Or how about Dawnya? Dawnya Thill is a new artist, she has just released her first compact disc. It may be her last compact disc, like many other artists she may go fully electronic. Or more likely she’ll decide to do limited runs with added value, say hand signed copies of the lyrics? Right now she’s hoping to make enough sales to be able to set up a website. I missed her performance at Ohio Valley Filk Fest because my daughter was in the hospital, but several people I’ve talked to said she was pretty good.

The Recording Industry is in the same position that the horse drawn carriage manufacturers, in the early 20th century. With less need for their services, their sales are going down. They’ve attempted, and to a certain extent sold the government on the idea of introducing more restrictive copyright laws, but the laws that they are getting, aren’t what they need.

What they really need is a law that states that the only distribution system that can legally be used is theirs. Anything less won’t allow them to survive.

The same applies to The Canadian Motion Picture Distributors Association. Video distribution is about ten years behind music distribution in moving to digital downloads, but it is moving. In Canada ITunes carries a lot of BBC stuff that we’d never see on broadcast TV, including classics like Fawlty Towers.

So whatever you do, don’t buy stock in any of those companies. Short term, you might make some money, but long term, you’ll loose.


Wayne Borean

November 1, 2010


3 thoughts on “Why The Recording Industry Is A Bad Investment

    1. I was talking long term investments based on changing technological and sociological indicators, not current returns. Based on the rates of return for self publishing through ITunes/Amazon/EMusic and other direct services as compared to the rate of return for an artist working through a label, it’s not economically feasible for an artist to work through a label anymore. The labels of course are doing their best to hide the numbers from the artists. They want to retain the business for as long as possible. In fact Steve Kane, the President of Warner Music was initially furious when I pointed this out, and then came back with the “but we provide other services of value’ but wouldn’t identify those services to me.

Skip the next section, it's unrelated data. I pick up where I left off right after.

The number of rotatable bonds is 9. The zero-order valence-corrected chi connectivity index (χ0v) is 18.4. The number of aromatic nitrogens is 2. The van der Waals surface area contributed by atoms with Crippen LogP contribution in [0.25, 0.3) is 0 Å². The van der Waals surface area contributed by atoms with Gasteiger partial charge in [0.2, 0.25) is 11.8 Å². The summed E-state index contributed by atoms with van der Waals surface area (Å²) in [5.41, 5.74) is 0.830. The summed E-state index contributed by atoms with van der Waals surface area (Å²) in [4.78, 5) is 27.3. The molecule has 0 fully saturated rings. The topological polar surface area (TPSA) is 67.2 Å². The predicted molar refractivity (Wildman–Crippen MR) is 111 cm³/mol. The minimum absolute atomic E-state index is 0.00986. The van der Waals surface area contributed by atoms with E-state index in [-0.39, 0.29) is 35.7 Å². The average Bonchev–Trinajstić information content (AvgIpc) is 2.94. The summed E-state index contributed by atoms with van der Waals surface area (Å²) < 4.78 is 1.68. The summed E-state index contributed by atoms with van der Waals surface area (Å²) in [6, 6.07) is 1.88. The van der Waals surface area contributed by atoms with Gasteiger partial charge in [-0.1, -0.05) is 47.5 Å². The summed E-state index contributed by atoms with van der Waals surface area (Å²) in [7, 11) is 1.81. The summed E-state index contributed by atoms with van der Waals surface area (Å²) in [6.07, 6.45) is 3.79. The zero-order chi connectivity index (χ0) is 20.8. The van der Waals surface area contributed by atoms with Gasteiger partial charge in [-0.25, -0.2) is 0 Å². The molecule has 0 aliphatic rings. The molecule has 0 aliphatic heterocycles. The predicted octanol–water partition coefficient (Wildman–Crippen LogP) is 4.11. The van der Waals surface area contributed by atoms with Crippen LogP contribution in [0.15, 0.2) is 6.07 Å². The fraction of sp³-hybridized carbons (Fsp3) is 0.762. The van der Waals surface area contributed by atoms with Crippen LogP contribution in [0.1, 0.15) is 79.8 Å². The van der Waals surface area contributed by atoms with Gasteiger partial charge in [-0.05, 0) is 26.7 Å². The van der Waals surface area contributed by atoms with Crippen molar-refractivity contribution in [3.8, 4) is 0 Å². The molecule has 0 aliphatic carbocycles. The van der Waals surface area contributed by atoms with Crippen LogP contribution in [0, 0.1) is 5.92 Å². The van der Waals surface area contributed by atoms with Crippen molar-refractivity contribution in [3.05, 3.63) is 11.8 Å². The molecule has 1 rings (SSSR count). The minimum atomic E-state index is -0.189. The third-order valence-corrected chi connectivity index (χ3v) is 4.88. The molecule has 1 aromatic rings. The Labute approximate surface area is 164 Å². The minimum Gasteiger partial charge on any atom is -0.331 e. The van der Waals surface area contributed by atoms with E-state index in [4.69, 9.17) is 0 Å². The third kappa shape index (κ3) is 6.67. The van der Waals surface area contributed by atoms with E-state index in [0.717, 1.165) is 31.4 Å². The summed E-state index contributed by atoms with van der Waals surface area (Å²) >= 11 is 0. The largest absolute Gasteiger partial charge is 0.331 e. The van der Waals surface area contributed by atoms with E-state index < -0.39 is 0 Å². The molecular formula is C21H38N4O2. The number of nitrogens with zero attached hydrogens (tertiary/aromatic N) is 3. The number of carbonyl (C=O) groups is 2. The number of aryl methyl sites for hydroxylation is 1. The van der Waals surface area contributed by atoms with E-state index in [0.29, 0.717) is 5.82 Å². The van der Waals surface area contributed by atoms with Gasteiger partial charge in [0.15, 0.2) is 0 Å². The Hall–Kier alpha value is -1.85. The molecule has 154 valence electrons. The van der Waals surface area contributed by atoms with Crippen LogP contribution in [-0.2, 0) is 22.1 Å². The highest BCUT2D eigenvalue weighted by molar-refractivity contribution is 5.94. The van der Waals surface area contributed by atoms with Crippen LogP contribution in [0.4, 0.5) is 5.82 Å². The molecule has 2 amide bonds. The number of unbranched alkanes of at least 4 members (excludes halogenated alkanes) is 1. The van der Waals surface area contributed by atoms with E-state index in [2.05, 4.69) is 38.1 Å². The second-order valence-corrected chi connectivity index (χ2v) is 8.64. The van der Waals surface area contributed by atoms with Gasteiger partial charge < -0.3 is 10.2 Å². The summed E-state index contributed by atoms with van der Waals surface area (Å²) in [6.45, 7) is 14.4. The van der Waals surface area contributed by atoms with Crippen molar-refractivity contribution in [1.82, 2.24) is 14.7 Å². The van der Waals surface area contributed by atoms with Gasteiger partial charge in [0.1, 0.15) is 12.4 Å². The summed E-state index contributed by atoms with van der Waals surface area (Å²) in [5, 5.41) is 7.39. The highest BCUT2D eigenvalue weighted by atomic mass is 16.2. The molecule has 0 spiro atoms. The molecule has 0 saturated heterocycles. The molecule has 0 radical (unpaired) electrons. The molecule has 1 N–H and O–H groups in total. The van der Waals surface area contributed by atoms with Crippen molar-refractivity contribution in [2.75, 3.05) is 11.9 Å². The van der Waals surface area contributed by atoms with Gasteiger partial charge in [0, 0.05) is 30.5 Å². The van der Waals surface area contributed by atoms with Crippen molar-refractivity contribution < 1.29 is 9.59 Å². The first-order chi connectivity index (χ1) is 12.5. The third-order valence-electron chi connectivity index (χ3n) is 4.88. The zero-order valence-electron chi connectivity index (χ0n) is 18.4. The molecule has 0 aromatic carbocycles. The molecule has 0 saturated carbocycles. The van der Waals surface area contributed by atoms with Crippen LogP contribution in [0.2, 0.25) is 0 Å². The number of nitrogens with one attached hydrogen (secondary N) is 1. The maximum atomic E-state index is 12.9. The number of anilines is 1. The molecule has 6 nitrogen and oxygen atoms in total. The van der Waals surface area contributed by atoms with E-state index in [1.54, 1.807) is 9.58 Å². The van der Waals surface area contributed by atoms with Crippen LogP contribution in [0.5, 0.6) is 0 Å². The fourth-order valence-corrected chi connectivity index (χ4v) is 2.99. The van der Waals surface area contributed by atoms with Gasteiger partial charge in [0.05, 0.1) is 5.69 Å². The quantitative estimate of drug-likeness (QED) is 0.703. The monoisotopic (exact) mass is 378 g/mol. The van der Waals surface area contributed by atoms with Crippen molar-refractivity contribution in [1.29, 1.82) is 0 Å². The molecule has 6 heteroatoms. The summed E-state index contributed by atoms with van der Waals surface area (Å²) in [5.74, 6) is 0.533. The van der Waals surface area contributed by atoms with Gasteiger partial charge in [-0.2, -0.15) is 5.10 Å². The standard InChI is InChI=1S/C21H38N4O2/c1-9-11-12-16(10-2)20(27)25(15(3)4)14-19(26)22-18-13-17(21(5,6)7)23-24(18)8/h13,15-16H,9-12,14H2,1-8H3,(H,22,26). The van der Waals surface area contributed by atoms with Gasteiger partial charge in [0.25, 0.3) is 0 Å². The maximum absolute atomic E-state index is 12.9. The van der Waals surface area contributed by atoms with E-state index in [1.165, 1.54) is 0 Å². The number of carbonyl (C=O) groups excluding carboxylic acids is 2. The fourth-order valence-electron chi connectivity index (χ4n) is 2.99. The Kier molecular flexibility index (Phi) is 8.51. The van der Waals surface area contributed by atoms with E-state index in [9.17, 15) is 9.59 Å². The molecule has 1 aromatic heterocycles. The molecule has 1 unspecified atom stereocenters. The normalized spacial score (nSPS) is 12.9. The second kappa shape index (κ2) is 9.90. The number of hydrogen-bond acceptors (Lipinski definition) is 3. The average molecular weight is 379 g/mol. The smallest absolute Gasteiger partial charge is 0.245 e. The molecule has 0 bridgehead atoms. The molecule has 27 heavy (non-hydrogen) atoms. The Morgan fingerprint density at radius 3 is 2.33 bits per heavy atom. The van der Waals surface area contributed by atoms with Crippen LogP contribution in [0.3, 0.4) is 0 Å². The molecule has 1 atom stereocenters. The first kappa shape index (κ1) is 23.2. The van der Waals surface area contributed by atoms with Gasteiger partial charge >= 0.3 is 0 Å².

Steve has run the numbers. He knows the situation. Any company President which doesn’t would be incompetent, and he didn’t get to where he is by being incompetent. He’s fighting a rear guard holding action, while trying to redefine the company’s business. I wish him luck, because the current business cannot financially survive.


Leave a Reply

Please log in using one of these methods to post your comment:

WordPress.com Logo

You are commenting using your WordPress.com account. Log Out / Change )

Twitter picture

You are commenting using your Twitter account. Log Out / Change )

Facebook photo

You are commenting using your Facebook account. Log Out / Change )

Google+ photo

You are commenting using your Google+ account. Log Out / Change )

Connecting to %s